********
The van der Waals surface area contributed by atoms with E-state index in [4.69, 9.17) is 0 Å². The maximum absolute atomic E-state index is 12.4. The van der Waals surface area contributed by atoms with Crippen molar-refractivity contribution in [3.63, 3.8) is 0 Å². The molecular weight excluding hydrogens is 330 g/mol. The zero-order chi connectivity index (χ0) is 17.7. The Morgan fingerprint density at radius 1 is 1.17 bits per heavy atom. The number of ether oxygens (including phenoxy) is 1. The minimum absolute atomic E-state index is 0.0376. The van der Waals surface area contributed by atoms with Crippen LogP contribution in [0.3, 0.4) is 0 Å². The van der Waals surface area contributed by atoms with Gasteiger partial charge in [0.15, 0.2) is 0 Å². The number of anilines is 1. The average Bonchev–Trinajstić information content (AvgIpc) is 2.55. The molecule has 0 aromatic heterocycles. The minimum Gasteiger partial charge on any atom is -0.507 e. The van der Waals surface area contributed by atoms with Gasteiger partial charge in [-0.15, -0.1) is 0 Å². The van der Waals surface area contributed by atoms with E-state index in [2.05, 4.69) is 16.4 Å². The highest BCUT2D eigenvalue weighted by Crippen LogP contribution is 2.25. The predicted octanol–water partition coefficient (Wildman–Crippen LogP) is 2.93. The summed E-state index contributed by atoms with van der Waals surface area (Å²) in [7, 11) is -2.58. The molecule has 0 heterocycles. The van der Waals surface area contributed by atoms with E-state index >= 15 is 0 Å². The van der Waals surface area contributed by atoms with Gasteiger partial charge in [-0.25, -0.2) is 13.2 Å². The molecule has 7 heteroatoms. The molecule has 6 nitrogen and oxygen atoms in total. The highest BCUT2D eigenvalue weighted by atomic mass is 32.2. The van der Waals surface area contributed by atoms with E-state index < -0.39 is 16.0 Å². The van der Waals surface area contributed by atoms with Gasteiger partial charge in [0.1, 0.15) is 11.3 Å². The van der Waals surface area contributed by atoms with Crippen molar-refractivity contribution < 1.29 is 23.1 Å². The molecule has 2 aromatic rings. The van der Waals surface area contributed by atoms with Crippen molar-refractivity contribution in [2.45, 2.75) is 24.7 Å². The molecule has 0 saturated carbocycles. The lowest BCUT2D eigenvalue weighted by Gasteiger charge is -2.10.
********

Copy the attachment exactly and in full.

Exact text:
The van der Waals surface area contributed by atoms with E-state index in [4.69, 9.17) is 0 Å². The maximum absolute atomic E-state index is 12.4. The van der Waals surface area contributed by atoms with Crippen molar-refractivity contribution in [3.63, 3.8) is 0 Å². The molecular weight excluding hydrogens is 330 g/mol. The zero-order chi connectivity index (χ0) is 17.7. The Morgan fingerprint density at radius 1 is 1.17 bits per heavy atom. The number of ether oxygens (including phenoxy) is 1. The minimum absolute atomic E-state index is 0.0376. The van der Waals surface area contributed by atoms with Crippen LogP contribution in [0.3, 0.4) is 0 Å². The van der Waals surface area contributed by atoms with Gasteiger partial charge in [0.15, 0.2) is 0 Å². The number of anilines is 1. The average Bonchev–Trinajstić information content (AvgIpc) is 2.55. The molecule has 0 aromatic heterocycles. The minimum Gasteiger partial charge on any atom is -0.507 e. The van der Waals surface area contributed by atoms with Gasteiger partial charge in [-0.15, -0.1) is 0 Å². The van der Waals surface area contributed by atoms with E-state index in [2.05, 4.69) is 16.4 Å². The highest BCUT2D eigenvalue weighted by Crippen LogP contribution is 2.25. The predicted octanol–water partition coefficient (Wildman–Crippen LogP) is 2.93. The summed E-state index contributed by atoms with van der Waals surface area (Å²) in [7, 11) is -2.58. The molecule has 0 heterocycles. The van der Waals surface area contributed by atoms with E-state index >= 15 is 0 Å². The van der Waals surface area contributed by atoms with Gasteiger partial charge in [-0.25, -0.2) is 13.2 Å². The molecule has 7 heteroatoms. The molecule has 6 nitrogen and oxygen atoms in total. The highest BCUT2D eigenvalue weighted by atomic mass is 32.2. The van der Waals surface area contributed by atoms with E-state index < -0.39 is 16.0 Å². The van der Waals surface area contributed by atoms with Gasteiger partial charge in [0.1, 0.15) is 11.3 Å². The van der Waals surface area contributed by atoms with Crippen molar-refractivity contribution < 1.29 is 23.1 Å². The molecule has 2 aromatic rings. The van der Waals surface area contributed by atoms with Crippen molar-refractivity contribution in [2.45, 2.75) is 24.7 Å². The molecule has 0 saturated carbocycles. The lowest BCUT2D eigenvalue weighted by Gasteiger charge is -2.10.